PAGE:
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Reflections


Next Up, Tax Reform

by Ralph R. Reiland,
Professor of Free Enterprise at Robert Morris University
 

After eight months of more big talk than big accomplishments, including the failure to produce a cogent alternative to ObamaCare after seven years of bellyaching, the inept Congress and squabbling Trump administration are now gearing up to debate tax reform.

I had lunch last week with an old friend who said she was unable to get necessary medical treatment. Still two years away from being Medicare-eligible, she could no longer afford her $450 monthly bill for insulin to manage her blood sugar. For people in her situation, or worse, you'd think that our politicians and policy professionals by now would have developed a workable, equitable, universal and efficient U.S. health-care system.

For starters, our D.C. politicians, rather than reinventing the wheel, could look at how any number of countries have succeeded in providing universal health care: France, Germany, Italy, Austria, Netherlands, Denmark, Sweden, Finland, Greece, Malta, Croatia, Romania, Luxembourg, Moldova, Portugal, Ukraine, Czech Republic, Great Britain, Russia, Serbia, Portugal, Iceland and Ireland.

Evaluating their health-care quality and availability and their population’s overall health, the Legatum Institute, a London-based research organization, ranked the 16 countries with the best health-care systems in its annual Global Prosperity Index released in November 2016. The institute ranked how healthy a country's people are, as measured by basic mental and physical health, the health-care infrastructure and the availability of preventative care.

The Legatum ranking is as follows of the 16 best health-care systems, in descending order: Luxembourg, Singapore, Switzerland, Japan, Netherlands, Sweden, Hong Kong, Australia, Israel, Germany, Belgium, New Zealand, Norway, France, Qatar, and Canada.

Great Britain, whose National Health Service, launched in 1948, globally pioneered free ďż˝" i.e., tax-paid ďż˝" health care at the point of delivery missed out on being included among the 16 best, finishing 20th. The United States placed 32nd.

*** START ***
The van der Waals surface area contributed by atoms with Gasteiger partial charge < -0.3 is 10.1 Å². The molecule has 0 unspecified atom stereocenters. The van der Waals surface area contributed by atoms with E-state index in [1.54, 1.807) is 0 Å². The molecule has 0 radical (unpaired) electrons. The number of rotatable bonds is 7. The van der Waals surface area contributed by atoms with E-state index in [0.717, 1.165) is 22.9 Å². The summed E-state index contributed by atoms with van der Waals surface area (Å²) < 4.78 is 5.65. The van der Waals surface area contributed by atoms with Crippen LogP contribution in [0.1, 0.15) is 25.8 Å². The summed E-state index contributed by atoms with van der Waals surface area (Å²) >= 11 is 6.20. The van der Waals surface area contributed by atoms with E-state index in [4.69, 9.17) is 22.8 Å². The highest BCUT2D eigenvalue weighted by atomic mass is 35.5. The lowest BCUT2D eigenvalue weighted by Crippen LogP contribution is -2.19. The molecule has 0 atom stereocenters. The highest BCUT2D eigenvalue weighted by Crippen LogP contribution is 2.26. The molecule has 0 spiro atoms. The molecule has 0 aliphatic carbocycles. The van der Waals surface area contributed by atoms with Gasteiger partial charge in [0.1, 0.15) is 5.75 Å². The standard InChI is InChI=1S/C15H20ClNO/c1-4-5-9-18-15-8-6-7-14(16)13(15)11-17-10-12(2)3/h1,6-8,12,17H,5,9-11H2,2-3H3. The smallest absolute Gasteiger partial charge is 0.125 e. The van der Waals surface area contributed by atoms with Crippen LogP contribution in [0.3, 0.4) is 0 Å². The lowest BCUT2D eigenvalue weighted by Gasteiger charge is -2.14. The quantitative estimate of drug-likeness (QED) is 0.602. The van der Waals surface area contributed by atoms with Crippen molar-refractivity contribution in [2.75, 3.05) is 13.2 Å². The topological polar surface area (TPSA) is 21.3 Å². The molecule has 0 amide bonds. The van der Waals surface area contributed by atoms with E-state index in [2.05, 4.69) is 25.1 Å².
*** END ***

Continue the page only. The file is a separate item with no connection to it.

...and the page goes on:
Now, with tax reform now on the agenda, the politicians in D.C. could again benefit by looking at what has already worked ďż˝" this time in our own country to revive a sagging economy, as developed by both Democrat and Republican administrations, respectively, in the 1960s and 1980s.

Inaugurated in January 1961, President John F. Kennedy faced a sluggish and declining economy. He proposed cutting the top marginal income tax rate to 65 percent, down from 91 percent, and cutting the corporate tax rate to 47 percent, down from 52 percent. Adhering closely to Kennedy’s tax reduction recommendations after his assassination, Congress passed the Revenue Act of 1964, dropping the top marginal income-tax rate from 91 to 70 percent and dropping the corporate tax rate from 52 to 48 percent.

The annual GDP growth in the U.S., hemmed in at a modest 2.6 percent growth in 1960, more than doubled after Kennedy's tax proposal was enacted, rising to 5.8, 6.5 and 6.6 percent, respectively, in 1964, 1965 and 1966, while unemployment dropped from 6.6 percent in 1961 to a “full employment” rate of 3.8 percent in 1966.

Similarly, the Reagan tax cuts of 1981 and subsequent economic improvements were nearly a mirror image of Kennedy's tax cuts and the ensuing economic turnaround, as evidenced by the changes in the misery index.

A measure of economic well-being, the misery index is determined by adding together the nation’s unemployment and inflation rates. A lower rate is better, since both a higher rate of unemployment (generating declines in household income) and a higher rate of inflation (generating greater declines in real income) create economic and social costs for households, businesses and the nation.

At its highest point from 1948 to 2017 (1948 was the first year national data on both the unemployment and inflation rate were available), the misery index in the U.S. reached its peak at 21.98% in June 1980, midway through the final year of Carter’s one-term presidency and seven months prior to Reagan’s first inauguration on January 20, 1981.

By November of 1984 the misery index had declined steadily to 11.25 percent and Reagan was reelected. By November 1988 the misery index had declined to 9.55 percent.

During Reagan’s two terms, the misery index in the United States was reduced to a greater degree than in the terms of any other U.S. president in the post-1952 era.
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Ralph R. Reiland is associate professor of economics emeritus at Robert Morris University in Pittsburgh, the owner of Amel’s Restaurant, and a columnist with the Pittsburgh-Tribune-Review.

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Ralph R. Reiland
Email: rrreiland@aol.com
Phone: 412-527-2199

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